Icelandic vigilantes try to stop evictions

REYKJAVIK Icelandic activist group Home defence use their bodies to try to stop evictions brought on by the financial crisis.

By Axel Kronholm

Þorvaldur Óttar Guðlaugsson and Þorvaldur Þorvaldsson from Home defence. Photo: Axel Kronholm

”We’re not doing this to be popular. We’re not interested in political discussions. Our only purpose is to defend the people’s homes,” says Þorvaldur Óttar Guðlaugsson, spokesperson for Home defence, or Heimavarnarliðið in icelandic.

We meet at Café Haiti, a small café in the Reykjavik harbor. Þorvaldur Þorvaldsson, who was one of the guys who founded Home defence in the winter of 2009, is on his way.

When the crisis struck Iceland in 2008 the housing prices plummeted while the loans became inflated. Since then, Þorvaldur Óttar Guðlaugsson has seen hundreds of families lose their homes to the banks. For this summer, he fears many will have to camp outside in tents.

Fighting ”unjust debt claims”

Their manifest is simple and clear: the purpose of their group is to protect those who are facing eviction because of, as they put it, “unjust debt claims.” What this means in terms of concrete action is that Home defence physically try to stop the eviction, or at least delay it.

They form a human shield infront of the entrance to the house in question. Sometimes they succeed, other times the bank is more determined and call for police to disperse the activists.

”At that point, some in the group would be willing to use their fists. Although it hasn’t come to that, yet. We understand that the police has the upper hand and that they will do whatever it takes to make the eviction go through.” Þorvaldur Óttar Guðlaugsson says.

As much as Home defence try to stop the evictions from happening, their objective is also to draw attention to what’s going and to the situation of the people in debt.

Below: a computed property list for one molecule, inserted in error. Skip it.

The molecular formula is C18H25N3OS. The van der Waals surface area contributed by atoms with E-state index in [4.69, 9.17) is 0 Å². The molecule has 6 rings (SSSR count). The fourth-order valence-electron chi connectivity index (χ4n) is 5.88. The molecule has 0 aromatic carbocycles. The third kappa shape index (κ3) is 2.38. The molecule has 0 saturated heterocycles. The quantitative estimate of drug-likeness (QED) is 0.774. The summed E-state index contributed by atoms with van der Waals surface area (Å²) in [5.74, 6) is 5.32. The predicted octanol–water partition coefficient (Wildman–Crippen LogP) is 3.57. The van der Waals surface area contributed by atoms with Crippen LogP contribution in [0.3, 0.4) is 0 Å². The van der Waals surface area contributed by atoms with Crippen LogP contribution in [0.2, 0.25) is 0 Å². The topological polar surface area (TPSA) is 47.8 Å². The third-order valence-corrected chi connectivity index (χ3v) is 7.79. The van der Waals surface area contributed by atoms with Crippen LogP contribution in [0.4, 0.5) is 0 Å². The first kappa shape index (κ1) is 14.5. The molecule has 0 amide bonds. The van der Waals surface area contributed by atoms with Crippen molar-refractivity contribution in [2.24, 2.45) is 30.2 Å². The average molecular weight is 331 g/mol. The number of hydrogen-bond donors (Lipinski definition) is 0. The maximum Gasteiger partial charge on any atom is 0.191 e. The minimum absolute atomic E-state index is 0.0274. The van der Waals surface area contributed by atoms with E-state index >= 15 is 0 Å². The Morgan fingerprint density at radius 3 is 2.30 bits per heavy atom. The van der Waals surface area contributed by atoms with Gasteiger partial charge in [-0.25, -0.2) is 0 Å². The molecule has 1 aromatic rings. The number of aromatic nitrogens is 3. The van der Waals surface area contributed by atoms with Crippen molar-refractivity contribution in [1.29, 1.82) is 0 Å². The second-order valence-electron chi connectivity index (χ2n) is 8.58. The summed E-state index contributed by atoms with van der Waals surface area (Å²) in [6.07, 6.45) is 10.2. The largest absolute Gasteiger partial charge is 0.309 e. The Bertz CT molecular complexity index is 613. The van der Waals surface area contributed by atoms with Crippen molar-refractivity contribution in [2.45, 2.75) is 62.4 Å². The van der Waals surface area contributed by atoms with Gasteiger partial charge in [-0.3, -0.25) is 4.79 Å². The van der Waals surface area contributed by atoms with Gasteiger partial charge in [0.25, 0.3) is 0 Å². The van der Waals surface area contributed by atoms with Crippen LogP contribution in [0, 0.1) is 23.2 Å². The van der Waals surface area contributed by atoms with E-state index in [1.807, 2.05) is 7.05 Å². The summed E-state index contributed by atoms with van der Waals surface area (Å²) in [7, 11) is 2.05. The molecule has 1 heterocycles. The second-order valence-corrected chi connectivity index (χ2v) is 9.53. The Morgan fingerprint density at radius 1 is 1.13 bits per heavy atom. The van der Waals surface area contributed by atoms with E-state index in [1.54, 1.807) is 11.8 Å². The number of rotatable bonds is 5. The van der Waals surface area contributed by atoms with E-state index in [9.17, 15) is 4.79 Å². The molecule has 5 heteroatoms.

At this point in the conversation, the other Þorvaldur arrives, and adds to what his colleague is saying.

”Unfortunately, the media is very unreliable here. One day we are heroes, the other day we are crooks.” he says.

The home owner is boss

Home defence has no formal structure or leadership. A person who faces eviction can contact the group and ask for help. At that point, all the members meet to discuss and evaluate the situation. It is then up to each and everyone of them to decide whether they want to participate or not.

”When we finally act, the home owner is boss. All situations are unique and we don’t want to push anyone. He or she can decide what we should do and what kind of resistance we are going to put up.” says Þorvaldur Þorvaldsson.

The members also try to offer moral support to people, both before and after an eventual eviction. Many of their members have lost their own homes before joining Home defence.

Government and banks responsible

The government’s efforts to help people in debt haven’t been enough, they tell me. Þorvaldur Þorvaldsson and Þorvaldur Óttar Guðlaugsson want to see a holistic approach to solving the problems, and feel that the measures taken are too temporary and individual.

Even if some of their anger is directed against the government, they also feel the banks share a lot of the responsibility for the current situation.

”Before the crisis, people would get called up by the banks and prompted to take cheap loans,” says Þorvaldur Óttar Guðlaugsson.

Finally, they stress that they don’t see themselves as heroes or martyrs.

”Our goal is first and foremost to make the Icelandic people aware of the situation, and thereby get them to stand up for themselves and their neighbors.”

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